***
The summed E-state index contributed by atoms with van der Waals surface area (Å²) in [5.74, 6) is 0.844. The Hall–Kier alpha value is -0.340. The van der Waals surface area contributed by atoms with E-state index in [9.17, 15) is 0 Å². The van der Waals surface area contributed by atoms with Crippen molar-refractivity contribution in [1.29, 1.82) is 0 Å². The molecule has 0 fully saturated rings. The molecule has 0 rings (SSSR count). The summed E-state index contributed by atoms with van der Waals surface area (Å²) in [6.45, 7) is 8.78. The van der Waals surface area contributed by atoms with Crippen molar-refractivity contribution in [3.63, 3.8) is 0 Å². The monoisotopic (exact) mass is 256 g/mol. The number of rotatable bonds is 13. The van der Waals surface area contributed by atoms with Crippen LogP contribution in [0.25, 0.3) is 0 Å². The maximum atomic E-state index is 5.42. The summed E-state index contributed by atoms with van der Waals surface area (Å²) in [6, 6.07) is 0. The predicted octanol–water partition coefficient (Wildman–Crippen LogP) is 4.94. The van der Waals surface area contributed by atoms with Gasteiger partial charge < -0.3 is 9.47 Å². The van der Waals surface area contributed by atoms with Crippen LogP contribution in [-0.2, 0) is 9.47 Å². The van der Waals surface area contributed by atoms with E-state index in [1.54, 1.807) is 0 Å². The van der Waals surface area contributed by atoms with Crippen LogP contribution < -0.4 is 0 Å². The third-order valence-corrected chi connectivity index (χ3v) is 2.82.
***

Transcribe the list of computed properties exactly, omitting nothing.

The summed E-state index contributed by atoms with van der Waals surface area (Å²) in [5.74, 6) is 0.844. The Hall–Kier alpha value is -0.340. The van der Waals surface area contributed by atoms with E-state index in [9.17, 15) is 0 Å². The van der Waals surface area contributed by atoms with Crippen molar-refractivity contribution in [1.29, 1.82) is 0 Å². The molecule has 0 fully saturated rings. The molecule has 0 rings (SSSR count). The summed E-state index contributed by atoms with van der Waals surface area (Å²) in [6.45, 7) is 8.78. The van der Waals surface area contributed by atoms with Crippen molar-refractivity contribution in [3.63, 3.8) is 0 Å². The monoisotopic (exact) mass is 256 g/mol. The number of rotatable bonds is 13. The van der Waals surface area contributed by atoms with Crippen LogP contribution in [0.25, 0.3) is 0 Å². The maximum atomic E-state index is 5.42. The summed E-state index contributed by atoms with van der Waals surface area (Å²) in [6, 6.07) is 0. The predicted octanol–water partition coefficient (Wildman–Crippen LogP) is 4.94. The van der Waals surface area contributed by atoms with Gasteiger partial charge < -0.3 is 9.47 Å². The van der Waals surface area contributed by atoms with Crippen LogP contribution in [-0.2, 0) is 9.47 Å². The van der Waals surface area contributed by atoms with E-state index in [1.54, 1.807) is 0 Å². The van der Waals surface area contributed by atoms with Crippen LogP contribution < -0.4 is 0 Å². The third-order valence-corrected chi connectivity index (χ3v) is 2.82.